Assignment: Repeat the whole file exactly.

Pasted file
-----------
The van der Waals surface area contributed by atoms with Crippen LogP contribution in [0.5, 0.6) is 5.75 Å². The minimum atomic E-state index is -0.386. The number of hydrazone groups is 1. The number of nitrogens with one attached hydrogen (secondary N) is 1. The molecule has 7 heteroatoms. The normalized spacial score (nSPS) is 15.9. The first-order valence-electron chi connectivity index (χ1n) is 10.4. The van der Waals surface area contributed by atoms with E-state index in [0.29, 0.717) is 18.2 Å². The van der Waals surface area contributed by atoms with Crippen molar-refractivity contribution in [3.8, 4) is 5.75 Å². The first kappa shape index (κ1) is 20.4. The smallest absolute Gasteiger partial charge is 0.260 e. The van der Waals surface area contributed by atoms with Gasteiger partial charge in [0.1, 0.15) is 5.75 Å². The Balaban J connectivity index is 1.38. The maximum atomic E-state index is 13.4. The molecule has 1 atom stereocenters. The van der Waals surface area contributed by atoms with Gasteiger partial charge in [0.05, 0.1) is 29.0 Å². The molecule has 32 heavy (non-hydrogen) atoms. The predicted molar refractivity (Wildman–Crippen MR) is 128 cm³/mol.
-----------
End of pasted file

The van der Waals surface area contributed by atoms with Crippen LogP contribution in [0.5, 0.6) is 5.75 Å². The minimum atomic E-state index is -0.386. The number of hydrazone groups is 1. The number of nitrogens with one attached hydrogen (secondary N) is 1. The molecule has 7 heteroatoms. The normalized spacial score (nSPS) is 15.9. The first-order valence-electron chi connectivity index (χ1n) is 10.4. The van der Waals surface area contributed by atoms with E-state index in [0.29, 0.717) is 18.2 Å². The van der Waals surface area contributed by atoms with Crippen molar-refractivity contribution in [3.8, 4) is 5.75 Å². The first kappa shape index (κ1) is 20.4. The smallest absolute Gasteiger partial charge is 0.260 e. The van der Waals surface area contributed by atoms with Gasteiger partial charge in [0.1, 0.15) is 5.75 Å². The Balaban J connectivity index is 1.38. The maximum atomic E-state index is 13.4. The molecule has 1 atom stereocenters. The van der Waals surface area contributed by atoms with Gasteiger partial charge in [0.05, 0.1) is 29.0 Å². The molecule has 32 heavy (non-hydrogen) atoms. The predicted molar refractivity (Wildman–Crippen MR) is 128 cm³/mol.